• Retractions, during which the ribs and neck sink in while the child tries to breathe out
  • Flared nostrils while inhaling
  • Face, lips, and fingernails turning pale or blue
  • Speech incoherence

Complications of Childhood Asthma

If not managed in time, childhood asthma may lead to certain complications, such as:

  • Emergency treatment and hospitalization for severe asthma attacks
  • Frequently missed school impacts your child’s academic performance
  • Disturbed sleep patterns
  • Fatigue
  • Impacted lung function

How is Childhood Asthma Diagnosed?

It can be challenging to diagnose childhood asthma among younger children for reasons such as:

  • Several symptoms overlap with other respiratory illness symptoms
  • The children are too small to perform the pulmonary function test used to diagnose asthma

However, for an accurate diagnosis, your child’s physician may:

  • Ask about symptoms, your child’s medical history, and family medical history of asthma, allergies, and lung infections.
  • Conduct a physical examination.
  • Recommend specific blood or allergy skin tests and lung function tests, including spirometry and chest X-rays.

For younger children unable to perform lung function tests, their doctor may suggest a trial of asthma medication in which they prescribe different medications to observe how the children respond to them.

Management and Treatment of Pediatric Asthma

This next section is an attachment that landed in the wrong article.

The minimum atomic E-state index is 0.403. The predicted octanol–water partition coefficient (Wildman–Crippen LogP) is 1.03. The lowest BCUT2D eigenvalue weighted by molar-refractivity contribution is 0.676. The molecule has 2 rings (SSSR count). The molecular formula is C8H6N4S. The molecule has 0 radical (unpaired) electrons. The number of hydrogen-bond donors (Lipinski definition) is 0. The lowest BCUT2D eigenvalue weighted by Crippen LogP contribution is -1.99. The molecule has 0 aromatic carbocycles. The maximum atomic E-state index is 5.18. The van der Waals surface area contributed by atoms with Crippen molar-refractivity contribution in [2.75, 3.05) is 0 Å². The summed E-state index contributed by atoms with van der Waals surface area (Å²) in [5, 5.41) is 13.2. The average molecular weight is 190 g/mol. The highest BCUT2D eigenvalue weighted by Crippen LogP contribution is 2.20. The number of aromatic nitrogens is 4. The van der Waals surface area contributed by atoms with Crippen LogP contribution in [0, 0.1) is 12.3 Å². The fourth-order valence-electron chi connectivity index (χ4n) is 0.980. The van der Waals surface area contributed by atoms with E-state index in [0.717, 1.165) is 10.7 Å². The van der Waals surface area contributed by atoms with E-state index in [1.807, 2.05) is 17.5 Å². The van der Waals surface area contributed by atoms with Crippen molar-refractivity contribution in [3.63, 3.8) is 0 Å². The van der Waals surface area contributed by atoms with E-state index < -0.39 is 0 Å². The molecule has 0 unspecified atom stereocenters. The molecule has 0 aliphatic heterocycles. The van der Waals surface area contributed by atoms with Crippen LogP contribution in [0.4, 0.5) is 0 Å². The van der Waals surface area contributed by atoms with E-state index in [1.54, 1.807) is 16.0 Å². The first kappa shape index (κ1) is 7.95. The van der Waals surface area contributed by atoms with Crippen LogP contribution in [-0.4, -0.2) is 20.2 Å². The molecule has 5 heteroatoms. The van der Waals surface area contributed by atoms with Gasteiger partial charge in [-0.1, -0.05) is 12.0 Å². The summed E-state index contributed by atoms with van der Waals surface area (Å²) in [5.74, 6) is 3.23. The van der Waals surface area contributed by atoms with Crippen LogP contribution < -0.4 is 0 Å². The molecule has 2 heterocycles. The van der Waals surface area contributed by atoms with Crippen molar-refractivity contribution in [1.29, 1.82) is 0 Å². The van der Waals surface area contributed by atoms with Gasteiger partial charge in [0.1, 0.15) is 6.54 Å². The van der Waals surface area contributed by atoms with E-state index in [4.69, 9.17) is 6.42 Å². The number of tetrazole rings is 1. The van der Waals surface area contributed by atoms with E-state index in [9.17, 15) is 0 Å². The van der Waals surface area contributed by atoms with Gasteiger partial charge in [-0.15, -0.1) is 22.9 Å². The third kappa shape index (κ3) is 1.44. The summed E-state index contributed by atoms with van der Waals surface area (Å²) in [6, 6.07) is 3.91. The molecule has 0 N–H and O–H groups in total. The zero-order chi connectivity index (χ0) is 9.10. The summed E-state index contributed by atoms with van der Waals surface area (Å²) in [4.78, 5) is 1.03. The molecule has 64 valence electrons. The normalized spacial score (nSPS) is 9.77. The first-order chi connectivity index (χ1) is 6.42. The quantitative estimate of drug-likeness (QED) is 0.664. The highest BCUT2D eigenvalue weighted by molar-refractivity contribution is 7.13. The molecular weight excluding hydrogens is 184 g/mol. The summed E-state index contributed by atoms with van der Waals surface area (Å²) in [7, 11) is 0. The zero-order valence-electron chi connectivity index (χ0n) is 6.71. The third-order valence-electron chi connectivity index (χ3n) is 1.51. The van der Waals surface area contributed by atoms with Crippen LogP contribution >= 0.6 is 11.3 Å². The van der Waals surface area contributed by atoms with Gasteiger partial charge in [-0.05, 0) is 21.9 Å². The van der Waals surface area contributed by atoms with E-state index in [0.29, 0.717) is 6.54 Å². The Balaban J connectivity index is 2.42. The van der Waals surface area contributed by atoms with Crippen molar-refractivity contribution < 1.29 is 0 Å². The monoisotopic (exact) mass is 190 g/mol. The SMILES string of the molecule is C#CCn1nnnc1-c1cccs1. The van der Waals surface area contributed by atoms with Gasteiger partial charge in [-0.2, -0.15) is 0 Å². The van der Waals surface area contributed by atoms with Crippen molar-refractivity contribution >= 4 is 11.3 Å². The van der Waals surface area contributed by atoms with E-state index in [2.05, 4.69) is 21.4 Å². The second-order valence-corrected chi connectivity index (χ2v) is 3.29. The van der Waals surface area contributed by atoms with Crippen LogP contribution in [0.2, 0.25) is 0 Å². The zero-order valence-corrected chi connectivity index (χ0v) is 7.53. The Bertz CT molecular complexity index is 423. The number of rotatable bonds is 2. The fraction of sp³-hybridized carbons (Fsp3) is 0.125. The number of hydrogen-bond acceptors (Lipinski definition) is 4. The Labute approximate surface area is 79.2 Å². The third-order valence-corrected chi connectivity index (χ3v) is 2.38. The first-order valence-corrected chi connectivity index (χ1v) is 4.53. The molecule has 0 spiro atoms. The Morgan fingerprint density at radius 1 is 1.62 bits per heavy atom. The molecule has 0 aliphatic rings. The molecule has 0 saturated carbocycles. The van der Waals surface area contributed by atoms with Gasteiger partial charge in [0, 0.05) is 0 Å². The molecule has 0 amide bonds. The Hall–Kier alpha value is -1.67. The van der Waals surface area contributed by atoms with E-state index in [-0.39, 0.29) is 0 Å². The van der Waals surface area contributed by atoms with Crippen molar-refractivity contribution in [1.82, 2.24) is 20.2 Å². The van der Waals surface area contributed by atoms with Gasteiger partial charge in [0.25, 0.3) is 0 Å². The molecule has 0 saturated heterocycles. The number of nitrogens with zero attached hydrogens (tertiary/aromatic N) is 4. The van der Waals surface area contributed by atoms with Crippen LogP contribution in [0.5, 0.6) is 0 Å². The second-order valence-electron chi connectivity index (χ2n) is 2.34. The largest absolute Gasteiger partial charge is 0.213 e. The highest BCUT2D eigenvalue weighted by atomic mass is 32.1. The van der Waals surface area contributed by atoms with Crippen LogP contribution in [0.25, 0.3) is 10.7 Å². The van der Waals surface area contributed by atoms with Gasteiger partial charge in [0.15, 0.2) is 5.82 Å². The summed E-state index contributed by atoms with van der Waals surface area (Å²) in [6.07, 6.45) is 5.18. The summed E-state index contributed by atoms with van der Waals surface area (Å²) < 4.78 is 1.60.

Childhood asthma is chronic and needs proper management for your child to have a normal childhood. Hence, follow the “asthma action plan” given by your physician that provides information about:

  • When and how to administer medication
  • What steps to take if the symptoms worsen
  • When does your child need emergency care

Also, ensure your child has minimal exposure to potential triggers, as the doctor advises.

Pediatric Asthma Treatment 

Depending on the frequency and severity of your child’s asthma symptoms, the treatment may include:

Quick-Relief Medicines:

These are inhalers for children who have milder symptoms or feel the symptoms only after physical activity. The medicines used are:

  • Short-acting beta2-agonists (SABAs)
  • Short-acting anticholinergics
  • Systemic corticosteroids

Long-Term Medications:

These medications help children who need daily medications to control their symptoms and prevent flare-ups and include:

  • Corticosteroids
  • Leukotriene modifiers
  • Long-acting beta2-agonists (LABAs)

When to Consult a Doctor?

If your child has frequent breathing issues, is vulnerable to the common cold, and seems tired and irritable, it may be due to childhood asthma. You must consult a doctor immediately for an accurate diagnosis and proper treatment.

Receive Prompt Pediatric Asthma Care at MI Express Urgent Care

Our team at MI Express Urgent Care understands the sense of urgency when it comes to getting the best medical care for your child. So, we provide pediatric urgent care services 7 days a week with extended hours at Canton and Ann Arbor, MI.

If you are looking for a medical center near you that provides prompt, comprehensive, compassionate, and quality asthma care for your child, contact us today.